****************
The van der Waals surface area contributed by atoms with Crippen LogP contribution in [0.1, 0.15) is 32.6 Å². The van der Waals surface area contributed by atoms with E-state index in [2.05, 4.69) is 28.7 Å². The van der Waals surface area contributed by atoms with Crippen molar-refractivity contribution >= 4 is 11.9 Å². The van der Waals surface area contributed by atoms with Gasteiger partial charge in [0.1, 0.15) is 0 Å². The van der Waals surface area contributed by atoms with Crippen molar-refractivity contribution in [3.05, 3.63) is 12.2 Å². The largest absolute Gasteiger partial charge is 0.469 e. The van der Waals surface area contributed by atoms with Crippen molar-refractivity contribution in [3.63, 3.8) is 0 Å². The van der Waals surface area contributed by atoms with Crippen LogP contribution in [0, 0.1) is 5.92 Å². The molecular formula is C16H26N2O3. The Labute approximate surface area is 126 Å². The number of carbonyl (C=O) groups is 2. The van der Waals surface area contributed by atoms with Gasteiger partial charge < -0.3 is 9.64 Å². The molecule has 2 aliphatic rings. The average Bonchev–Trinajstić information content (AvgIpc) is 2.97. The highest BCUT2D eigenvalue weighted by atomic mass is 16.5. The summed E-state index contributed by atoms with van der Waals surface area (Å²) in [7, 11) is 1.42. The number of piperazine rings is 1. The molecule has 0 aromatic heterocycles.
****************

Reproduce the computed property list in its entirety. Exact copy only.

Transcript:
The van der Waals surface area contributed by atoms with Crippen LogP contribution in [0.1, 0.15) is 32.6 Å². The van der Waals surface area contributed by atoms with E-state index in [2.05, 4.69) is 28.7 Å². The van der Waals surface area contributed by atoms with Crippen molar-refractivity contribution >= 4 is 11.9 Å². The van der Waals surface area contributed by atoms with Gasteiger partial charge in [0.1, 0.15) is 0 Å². The van der Waals surface area contributed by atoms with Crippen molar-refractivity contribution in [3.05, 3.63) is 12.2 Å². The largest absolute Gasteiger partial charge is 0.469 e. The van der Waals surface area contributed by atoms with Crippen molar-refractivity contribution in [3.63, 3.8) is 0 Å². The van der Waals surface area contributed by atoms with Crippen LogP contribution in [0, 0.1) is 5.92 Å². The molecular formula is C16H26N2O3. The Labute approximate surface area is 126 Å². The number of carbonyl (C=O) groups is 2. The van der Waals surface area contributed by atoms with Gasteiger partial charge < -0.3 is 9.64 Å². The molecule has 2 aliphatic rings. The average Bonchev–Trinajstić information content (AvgIpc) is 2.97. The highest BCUT2D eigenvalue weighted by atomic mass is 16.5. The summed E-state index contributed by atoms with van der Waals surface area (Å²) in [7, 11) is 1.42. The number of piperazine rings is 1. The molecule has 0 aromatic heterocycles.